1970 Hot Wheels Tune-Up Tower: Motor

Usually, the first thing that doesn’t work right on an old Tune-Up Tower is the motor. The motor is housed on the top floor and lives right under the white toggle switches.

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The electric motors that Mattel used in the early Hot Wheels line-up powered Super-Chargers and Tune-Up Towers. They were all made in Japan. In my experience, these motors are pretty much bullet proof.

2 way Super-Charger motor. Front view

2 way Super-Charger motor. Front view

2 Way Super-Charger motor.

2 way Super-Charger motor. Back view

When I get one that doesn’t run, more than 90% of the time it’s not the motor that’s at fault, it’s typically a bad electrical contact that’s the problem.

And the number one cause of bad electrical contacts in Super-Chargers and Tune-Up Towers? Corrosion on the battery terminal posts. Although a slow leak from alkaline batteries left in the battery compartment will produce a white calcium carbonate build up on the negative side of the battery, by far the biggest issue is copper tarnishing. Copper begins to oxidize when exposed to air. Basically, refined copper metal will automatically return to it’s more natural state which is an “ore”.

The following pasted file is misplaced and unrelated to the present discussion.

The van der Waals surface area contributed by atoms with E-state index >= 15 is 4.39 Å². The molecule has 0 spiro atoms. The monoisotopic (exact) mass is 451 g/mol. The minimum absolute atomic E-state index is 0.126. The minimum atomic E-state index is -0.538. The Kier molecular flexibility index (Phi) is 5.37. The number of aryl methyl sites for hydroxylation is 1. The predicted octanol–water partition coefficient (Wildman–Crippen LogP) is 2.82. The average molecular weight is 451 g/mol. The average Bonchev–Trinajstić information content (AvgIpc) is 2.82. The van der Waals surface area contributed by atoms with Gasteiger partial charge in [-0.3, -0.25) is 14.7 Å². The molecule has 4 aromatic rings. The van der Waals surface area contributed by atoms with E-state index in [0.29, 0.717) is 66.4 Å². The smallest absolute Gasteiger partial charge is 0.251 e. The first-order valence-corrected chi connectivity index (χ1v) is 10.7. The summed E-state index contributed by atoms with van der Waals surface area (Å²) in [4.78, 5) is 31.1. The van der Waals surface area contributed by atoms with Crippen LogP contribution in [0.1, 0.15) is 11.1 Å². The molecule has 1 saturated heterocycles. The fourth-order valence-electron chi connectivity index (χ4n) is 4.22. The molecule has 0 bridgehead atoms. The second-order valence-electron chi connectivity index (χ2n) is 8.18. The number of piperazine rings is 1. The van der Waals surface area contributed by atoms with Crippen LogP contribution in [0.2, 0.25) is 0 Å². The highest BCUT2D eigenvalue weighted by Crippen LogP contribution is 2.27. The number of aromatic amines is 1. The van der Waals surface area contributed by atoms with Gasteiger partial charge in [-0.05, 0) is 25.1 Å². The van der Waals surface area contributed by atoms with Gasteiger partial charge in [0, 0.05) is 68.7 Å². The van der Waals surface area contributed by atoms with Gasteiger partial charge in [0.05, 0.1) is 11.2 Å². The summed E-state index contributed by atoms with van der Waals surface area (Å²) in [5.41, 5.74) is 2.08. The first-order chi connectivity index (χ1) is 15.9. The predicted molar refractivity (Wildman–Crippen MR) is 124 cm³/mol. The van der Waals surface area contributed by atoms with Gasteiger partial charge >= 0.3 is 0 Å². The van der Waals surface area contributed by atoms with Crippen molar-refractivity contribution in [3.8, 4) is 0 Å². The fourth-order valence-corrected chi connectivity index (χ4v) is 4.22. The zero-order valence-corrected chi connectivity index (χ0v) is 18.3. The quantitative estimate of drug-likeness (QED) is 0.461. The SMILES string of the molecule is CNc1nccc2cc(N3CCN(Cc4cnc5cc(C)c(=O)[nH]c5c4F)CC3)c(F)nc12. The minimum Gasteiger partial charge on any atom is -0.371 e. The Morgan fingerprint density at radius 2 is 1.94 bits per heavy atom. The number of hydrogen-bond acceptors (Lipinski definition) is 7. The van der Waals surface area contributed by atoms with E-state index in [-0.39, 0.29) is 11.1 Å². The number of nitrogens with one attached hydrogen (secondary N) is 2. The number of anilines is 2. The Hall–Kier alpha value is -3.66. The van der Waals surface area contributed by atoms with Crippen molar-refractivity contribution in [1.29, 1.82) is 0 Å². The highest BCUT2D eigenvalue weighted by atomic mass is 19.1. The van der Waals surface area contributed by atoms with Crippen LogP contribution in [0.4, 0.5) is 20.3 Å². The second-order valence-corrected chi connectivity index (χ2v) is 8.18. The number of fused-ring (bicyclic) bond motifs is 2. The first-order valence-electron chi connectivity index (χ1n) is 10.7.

Here are 3 questions:

  1. How do you access the metal contacts on a Tune-Up Tower?
  2. How do you go from tarnished
    Tarnished copper.

    Tarnished copper.

    to golden?

    Cleaned and ready to conduct electricity again.

    Cleaned and ready to conduct electricity again.

    3. Will the toggle switches and motor work again?

Find out what happened on my YouTube video.

Next up: I begin work on the treadmill apparatus.

The 1970 Hot Wheels Tune-Up Tower. It makes Hot Wheels still fast. Still fun.

1970 Collectors' Catalogue.

1970 Collectors’ Catalogue.

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